We were searching for an adequate Christmas dinner recipe. One that would stand up to the expectation of "Christmas Dinner". I offered my sister the short list of Christmas-go-to-mains, but somehow came up with a lackluster response to rib roast, ham, turkey....I threw the idea of short ribs out there and she took off running. Kate and I are both runners, so as you can guess, we like an idea, and go with it. She searched our favorite places for recipes, namely epicurious and food network. Stout braised short ribs came up....now normally this would have sounded like a great idea, but today it was the perfect idea because I could vouch for a beef braised in high quality beer stew was the way to go. Just prior, I had one of the best concoctions from Aaron's roommate Crash, a budding brew-based culinary mastermind. With a small sacrifice of time (these dishes do better when slowly cooked over half a day....yes patience is a virtue here) a delicious Christmas dinner was going to happen.
This dish was inspired first by Spain, second by my awesome friend Rene, and third, by the baby octopus we saw at Sun Fat, the local seafood market. Rene makes a great paella, and not just any paella, this dish is one that adds a little more fresh veggies than your average, which I love, but it also has a spicy chorizo which gives it the kick necessary to wow your French guests...and yes, if it's a dinner party with Rene is SF, there will be French guests. The recipe was adapted from this recipe
The great thing about paella is that you can add anything you have on hand to it and it will taste great. I highly recommend mussels if you have access to them not only because they are delicious, but because they add an extra third dimension to the dish. In our case. the baby octopus became the larger than life addition. Don't forget the saffron!
While in Palm Springs visiting my Aunt Barbara, we decided to make Tortilla soup since it's a healthy and hearty meal. My sister (Katie) sent over this highly recommended recipe and knowing that she holds a certain amount of culinary clout, Aunt B and I were glad to embark on this task. It was a bit my of our normal soup making skills and Aunt B did most of the long slow cooking. Let me tell you, this soup packs an amazing smell! One you can't get enough of. Here is a link to the recipe with some tips on what to make. We found a lot of the ingredients at the farmers market and regular grocery store. However, if you have a Mexican grocery store nearby, that would be the best option. If you know Spanish, chat it up with the owners! Mexico is playing Argentina today and I'm feeling the world cup fever. My ties have to go to Mexico.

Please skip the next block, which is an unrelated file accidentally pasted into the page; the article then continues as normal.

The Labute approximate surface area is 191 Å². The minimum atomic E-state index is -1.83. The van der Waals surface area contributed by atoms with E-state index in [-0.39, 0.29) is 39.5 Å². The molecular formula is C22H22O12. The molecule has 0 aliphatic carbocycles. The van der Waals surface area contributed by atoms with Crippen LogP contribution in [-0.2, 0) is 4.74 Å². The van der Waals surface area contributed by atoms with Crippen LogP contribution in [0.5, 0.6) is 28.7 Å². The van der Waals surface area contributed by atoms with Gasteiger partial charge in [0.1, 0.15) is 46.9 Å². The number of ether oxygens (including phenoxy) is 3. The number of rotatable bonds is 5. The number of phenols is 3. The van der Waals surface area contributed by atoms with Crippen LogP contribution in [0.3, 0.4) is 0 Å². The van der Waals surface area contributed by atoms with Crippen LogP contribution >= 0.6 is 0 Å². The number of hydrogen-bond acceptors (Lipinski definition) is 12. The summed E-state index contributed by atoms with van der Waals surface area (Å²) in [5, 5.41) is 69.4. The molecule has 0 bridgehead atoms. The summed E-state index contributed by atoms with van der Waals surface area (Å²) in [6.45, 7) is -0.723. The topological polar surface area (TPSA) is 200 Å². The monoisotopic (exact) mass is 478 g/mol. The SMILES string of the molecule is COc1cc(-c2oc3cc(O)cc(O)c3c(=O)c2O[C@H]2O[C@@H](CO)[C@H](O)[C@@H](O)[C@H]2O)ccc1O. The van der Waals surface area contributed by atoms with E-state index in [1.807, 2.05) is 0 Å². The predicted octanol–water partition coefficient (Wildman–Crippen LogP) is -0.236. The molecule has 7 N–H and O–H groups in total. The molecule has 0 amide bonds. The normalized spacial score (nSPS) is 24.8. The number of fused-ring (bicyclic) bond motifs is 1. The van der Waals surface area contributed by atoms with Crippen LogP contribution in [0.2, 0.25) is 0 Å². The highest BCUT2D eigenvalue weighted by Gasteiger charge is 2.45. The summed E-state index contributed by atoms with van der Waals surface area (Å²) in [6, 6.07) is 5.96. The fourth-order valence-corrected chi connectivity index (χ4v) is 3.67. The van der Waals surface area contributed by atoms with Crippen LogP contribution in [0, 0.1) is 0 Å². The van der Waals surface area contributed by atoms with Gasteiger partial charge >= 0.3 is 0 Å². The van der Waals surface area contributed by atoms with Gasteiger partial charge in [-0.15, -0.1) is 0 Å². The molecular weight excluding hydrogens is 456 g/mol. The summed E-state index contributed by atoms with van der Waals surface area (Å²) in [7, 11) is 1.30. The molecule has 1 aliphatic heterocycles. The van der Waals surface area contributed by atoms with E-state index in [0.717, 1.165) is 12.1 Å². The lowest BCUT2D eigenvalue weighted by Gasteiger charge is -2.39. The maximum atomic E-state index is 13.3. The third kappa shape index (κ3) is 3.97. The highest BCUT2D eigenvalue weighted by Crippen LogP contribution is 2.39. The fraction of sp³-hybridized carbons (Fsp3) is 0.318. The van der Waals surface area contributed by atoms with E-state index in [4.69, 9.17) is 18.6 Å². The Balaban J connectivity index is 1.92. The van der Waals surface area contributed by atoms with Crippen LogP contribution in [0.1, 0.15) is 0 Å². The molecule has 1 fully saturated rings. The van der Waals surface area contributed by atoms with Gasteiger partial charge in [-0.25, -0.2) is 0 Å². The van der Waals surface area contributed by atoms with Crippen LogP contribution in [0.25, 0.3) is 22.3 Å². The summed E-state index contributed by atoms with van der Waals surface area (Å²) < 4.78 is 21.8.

This cake was a blessing in disguise. We used a recipe from Baking Bites Chocolate Cake and modified it with less baking powder, by accident, and no egg. Needless to say, the cake did not rise as we had hoped. In the midst of being distressed at our "flat" cake, we iced it regardless with lots of chocolate ganache. After bringing it to the birthday girl, we sampled the cake with caution not knowing if it would hold up to our normal standards. To our relief, the cake was marvelously decadent. I'd definitely make it again the same way. No eggs and not enough baking powder. Here's to not following directions!!
This cobbler was made on a whim (The best things are made this way). We had the peaches to use, and the cream leftover from something delicious that I can't remember. The crust came together fairly simply with almond cookies we had on hand. We ate this quickly over the next few days.
Crust: Almond cookies, crushed, patted into tart pan
Peach filling: 1 cup whipping cream whipped to slightly stiffer consistancy (custard like) 1/4 cup sugar
2 peaches thinly sliced
Press crumbled cookies into pan. Then spread the whipping cream onto crust. Add peaches in a layered arrangement. Cook for 25-30 minutes at 350. Great a la mode!
We are two sisters who grew up in the Washington Metropolitan Area. In college we split ways, one sister heading off to the San Francisco area while the other making her way to Pennsylvania. Whenever we're together, we combine our bicoastal culinary influences to create gastronomic masterpieces, or just good old yummy food. As young kids we always tuned into Julia child or Two Fat Ladies, beginning a tradition of cooking that would kick off our collaboration in the kitchen.